After spending three years tracking thousands of children who played dozens of video games for hundreds of hours, an Iowa State University researcher discovered that, in essence, your grandmother was a pretty good psychologist.
“Practice makes perfect,” said Douglas Gentile, associate professor of psychology at ISU and lead author of a new study that found children who repeatedly play violent video games are learning thought patterns that will stick with them and influence their behavior.
The ISU study, the largest of its kind on the topic, was published Monday in the Journal of the American Medical Association Pediatrics – a highly-regarded monthly peer-reviewed medical journal. Gentile said the findings indicate that playing violent games like “Grand Theft Auto” or “Call of Duty” are, in many ways, no different than learning to drive or play the piano.
“Whatever you practice over and over again, you get better at,” Gentile said. “Whatever you practice, you think more, and the more likely it is to show up in your behavior.”
The study, conducted in Singapore, followed more than 3,000 children in third, fourth, seventh and eighth grades for three years. Students answered questions about the time they spent playing video games, the violent content of the games and changes in their thoughts and behavior.
Over time, according to the study, researchers found that children who spent time playing violent video games started to think more aggressively. That didn’t necessarily manifest itself in criminally violent behavior, but it did lead to low-level aggression and hostility – perhaps bullying or using sarcasm more often.
“I’m really interested in what it is that predicts this lower level of common aggression – the teasing and verbal aggression and relational aggression and cyber bullying,” he said. “That is the day to day aggression that kids come into contact with.”
When analyzing why violent games increase aggression, Gentile said, researchers developed several explanations.
“(The children) are not actually copying the behaviors they see in the games,” he said.
But rather, the games actually are changing how the children think. For example, when someone does something that hurts them, they might assume it was on purpose rather than on accident.
“When you practice being hyper vigilant for enemies – always asking where is the next threat – you attribute hostility to others,” Gentile said.
The children also might view aggression as more acceptable than before.
“Their beliefs change, and it’s more normative and acceptable to be aggressive when provoked,” according to the research.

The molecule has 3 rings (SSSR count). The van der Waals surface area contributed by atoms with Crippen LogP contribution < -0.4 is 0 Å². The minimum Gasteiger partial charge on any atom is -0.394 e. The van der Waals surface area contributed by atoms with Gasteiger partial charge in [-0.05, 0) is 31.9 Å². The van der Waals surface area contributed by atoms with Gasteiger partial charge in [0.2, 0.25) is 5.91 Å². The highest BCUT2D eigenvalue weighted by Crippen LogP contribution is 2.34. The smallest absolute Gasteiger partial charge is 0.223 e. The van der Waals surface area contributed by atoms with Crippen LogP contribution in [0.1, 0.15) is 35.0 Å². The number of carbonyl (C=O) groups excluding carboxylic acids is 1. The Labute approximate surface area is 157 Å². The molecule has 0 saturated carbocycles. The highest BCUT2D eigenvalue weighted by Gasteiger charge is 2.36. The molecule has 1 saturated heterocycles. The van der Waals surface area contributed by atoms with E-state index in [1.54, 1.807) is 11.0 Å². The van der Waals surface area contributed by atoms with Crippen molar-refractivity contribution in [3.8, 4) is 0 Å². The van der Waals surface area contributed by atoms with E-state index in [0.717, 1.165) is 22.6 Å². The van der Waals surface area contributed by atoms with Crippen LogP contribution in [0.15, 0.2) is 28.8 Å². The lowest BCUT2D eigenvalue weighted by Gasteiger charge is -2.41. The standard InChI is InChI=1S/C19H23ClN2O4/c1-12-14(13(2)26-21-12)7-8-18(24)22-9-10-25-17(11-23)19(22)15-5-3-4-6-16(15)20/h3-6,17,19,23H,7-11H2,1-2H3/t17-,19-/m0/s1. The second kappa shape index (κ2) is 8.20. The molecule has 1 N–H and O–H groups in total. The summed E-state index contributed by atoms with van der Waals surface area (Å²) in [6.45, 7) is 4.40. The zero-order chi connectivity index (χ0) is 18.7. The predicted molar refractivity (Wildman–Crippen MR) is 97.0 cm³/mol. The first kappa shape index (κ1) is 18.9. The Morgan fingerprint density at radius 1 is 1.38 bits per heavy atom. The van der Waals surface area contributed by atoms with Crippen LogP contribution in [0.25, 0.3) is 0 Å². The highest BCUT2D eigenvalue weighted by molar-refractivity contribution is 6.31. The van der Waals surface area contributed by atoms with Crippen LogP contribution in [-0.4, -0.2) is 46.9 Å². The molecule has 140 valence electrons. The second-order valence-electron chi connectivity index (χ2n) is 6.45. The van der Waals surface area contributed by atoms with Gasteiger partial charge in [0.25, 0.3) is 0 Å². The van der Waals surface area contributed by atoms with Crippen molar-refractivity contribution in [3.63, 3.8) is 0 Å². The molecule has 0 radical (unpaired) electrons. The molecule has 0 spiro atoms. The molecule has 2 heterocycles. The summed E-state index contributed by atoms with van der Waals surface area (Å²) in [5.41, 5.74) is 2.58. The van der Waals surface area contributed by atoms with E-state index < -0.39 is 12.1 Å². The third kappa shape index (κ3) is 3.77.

The children might also spend more time fantasizing about being aggressive in one way or another, Gentile said.
“And we are starting to see long-term changes,” he said.
The study also challenged old assumptions that violent video games have greater impacts on boys, younger children and those with prior aggressive tendencies. Boys did report being more physically aggressive and playing violent video games more often, Gentile said.
But, when looking simply at everyone who played the games and their ensuing behavior, there was not much evidence to support a different effect based on gender, age or aggression.
“When girls play these games, they change the same way boys do because the brain learns the same way,” Gentile said. “This is a learning effect. It’s practice making perfect.”
Gentile worked on the study with co-author Craig Anderson, ISU distinguished professor of psychology and director of the Center for the Study of Violence at Iowa State, and Sara Prot, an ISU graduate student in psychology.
“There are lasting effects on thinking and behavior," Prot said. "You can’t say one group, because of their gender, age or culture, is protected from the effects in some special way.”
Gentile said he hopes the research motivates parents to be more involved in their children’s media use.
“I want parents to start taking the games their kids play seriously,” he said. “A lot of parents think that because it’s called a game, there are no serious affects. But games have changed a lot.”
Many of the factors that affect a child’s aggression – like poverty level or genetics – are not easy to address.
“But here is a place where parents really are much more able to control the situation,” Gentile said. “I would like people to recognize that games are fantastic teachers, kids are natural learners, and that means parents need to be involved.”